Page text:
|'Wonderful, wonderful CO-penhagen...!'|
|Nyhaven on a balmy evening|
|The Roskilde Cathedral. Exterior view only.|
|Skeletal Viking longboat|
I can report that Roskilde has a very nice & cosy basement restaurant where you can get authentic Danish pickled herrings, should you so wish; and clearly a repeat visit is necessary to see the inside of the famous Cathedral, and see what else the Viking Museum has to offer - it seems that you can actually learn to sail a Viking longboat, which sounds like fun. Meanwhile, to tide me over, my gift-shop purchase was an amusing magazine publication called 'The Viking Invader' - I'll give you a taste of the front page story:
DANES FIGHT CHICKEN SLUR
Cowardice claim causes concern
Members of the Viking Standards Association met yesterday to decide what to do about Denmark. The emergency meeting was called after appalled Norsemen learned that the Danes had given up pillaging. Instead, they were accepting money (known as Danegeld) to stay at home.
'Not true Vikings'
|Beautiful colours in Roskilde|
The whole publication is in this vein, and even descends to lines like "Let's loot again, like we did last summer" and "A sure-fire hit. This one will rune and rune". If you like this humour, buy your own copy here. However, although I was in Copenhagen for only one weekend, I suspect this is not Danish-style humour. In fact, I suspect it was written by Brits. But that's just a suspicion.
On the subject of Vikings, you must admit that having them as part of your deep history could be a teensy bit challenging. Yes, they were powerful and dominant and ruled, or at least occupied, large swathes of the known world in their time. However, they are also famous for a great deal of raping and pillaging. Did I detect a note of defensiveness in the interpretative signs in The National Museum of Denmark in Copenhagen, displayed alongside hoards of silver and golden amulets and such-like collected by the Vikings? The sign read:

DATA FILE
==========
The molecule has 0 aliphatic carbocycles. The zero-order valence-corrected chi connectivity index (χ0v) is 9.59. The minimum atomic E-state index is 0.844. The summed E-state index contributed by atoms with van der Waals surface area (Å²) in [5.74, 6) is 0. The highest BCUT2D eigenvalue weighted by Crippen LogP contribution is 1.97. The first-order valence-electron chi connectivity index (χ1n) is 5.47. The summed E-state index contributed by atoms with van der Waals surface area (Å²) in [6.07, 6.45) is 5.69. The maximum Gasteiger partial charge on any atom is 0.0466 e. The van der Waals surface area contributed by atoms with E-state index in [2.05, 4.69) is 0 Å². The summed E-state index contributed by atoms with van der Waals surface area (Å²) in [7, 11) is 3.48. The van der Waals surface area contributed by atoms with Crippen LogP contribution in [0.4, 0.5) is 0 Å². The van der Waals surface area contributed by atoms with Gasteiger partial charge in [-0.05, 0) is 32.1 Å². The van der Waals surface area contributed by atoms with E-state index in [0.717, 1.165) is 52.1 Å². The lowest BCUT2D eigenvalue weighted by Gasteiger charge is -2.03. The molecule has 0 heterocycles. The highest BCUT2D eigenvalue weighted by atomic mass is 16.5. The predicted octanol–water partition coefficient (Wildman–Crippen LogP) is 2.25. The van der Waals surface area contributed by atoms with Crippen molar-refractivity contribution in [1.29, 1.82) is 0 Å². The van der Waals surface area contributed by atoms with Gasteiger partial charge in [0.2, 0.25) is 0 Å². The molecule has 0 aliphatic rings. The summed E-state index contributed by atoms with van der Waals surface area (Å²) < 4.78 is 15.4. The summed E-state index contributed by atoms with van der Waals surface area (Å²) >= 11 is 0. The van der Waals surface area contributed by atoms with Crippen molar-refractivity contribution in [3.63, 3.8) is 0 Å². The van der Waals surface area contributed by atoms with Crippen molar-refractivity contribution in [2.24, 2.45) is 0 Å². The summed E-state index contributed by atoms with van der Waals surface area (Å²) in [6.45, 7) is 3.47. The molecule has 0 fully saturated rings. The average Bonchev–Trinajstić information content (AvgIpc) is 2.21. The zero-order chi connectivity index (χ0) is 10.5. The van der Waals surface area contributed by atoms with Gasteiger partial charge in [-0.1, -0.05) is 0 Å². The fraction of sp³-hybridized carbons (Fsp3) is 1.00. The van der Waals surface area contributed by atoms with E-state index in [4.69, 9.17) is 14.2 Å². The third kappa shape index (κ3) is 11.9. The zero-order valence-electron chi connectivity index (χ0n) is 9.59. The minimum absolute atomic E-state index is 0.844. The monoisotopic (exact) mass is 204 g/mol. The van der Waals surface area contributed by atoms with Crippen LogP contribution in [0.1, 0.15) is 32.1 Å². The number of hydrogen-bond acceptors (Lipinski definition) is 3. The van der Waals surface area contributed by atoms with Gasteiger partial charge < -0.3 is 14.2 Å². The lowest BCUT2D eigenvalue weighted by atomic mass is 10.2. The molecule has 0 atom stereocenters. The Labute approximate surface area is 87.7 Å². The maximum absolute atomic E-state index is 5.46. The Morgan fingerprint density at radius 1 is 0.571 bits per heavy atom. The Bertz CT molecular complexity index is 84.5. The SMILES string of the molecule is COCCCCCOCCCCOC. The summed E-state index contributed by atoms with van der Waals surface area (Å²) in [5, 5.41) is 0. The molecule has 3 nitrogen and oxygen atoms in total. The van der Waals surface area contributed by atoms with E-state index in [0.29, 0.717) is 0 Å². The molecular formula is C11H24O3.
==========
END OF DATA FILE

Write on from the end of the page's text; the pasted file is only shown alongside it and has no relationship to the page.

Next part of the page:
In several European monastery chronicles we find accounts of the attacks by Vikings on monasteries - for example on the English island Lindisfarne: "...the harrying of the heathen miserably destroyed God's church in Lindisfarne by rapine and slaughter." The accounts give the impression that the Vikings were brutal warriors or disorganised pirates...However, the accounts are not quite fair. The Vikings also established a network of flourishing towns in northern Europe.
|What a lovely thing: The Gundestrup Cauldron|
I last visited Copenhagen as long ago as 1993, and my memory is understandably misty. However, three things stand out: Hans Christian Andersen, Tivoli and Danish hotdogs. I report, sadly, that the Danish hotdog I loved is no longer available around town, and Tivoli has modernised itself to the point of characterlessness; but The Little Mermaid remains perched on her rock by the harbour (having lost her head numerous times, it is presently back in place. Who would decapitate The Little Mermaid? A Viking?)
|Tivoli Pleasure Gardens: still looks inviting....|
|'The Black Diamond'|
And here I've written a whole post about Denmark and haven't once mentioned Princess Mary, wife of Danish Crown Prince Frederick, known to we Tasmanians as "Our Mary". The flags were flying at the Amalienborg Palace, indicating that the Royal couple was in residence. That made two Tasmanians in Copenhagen that weekend.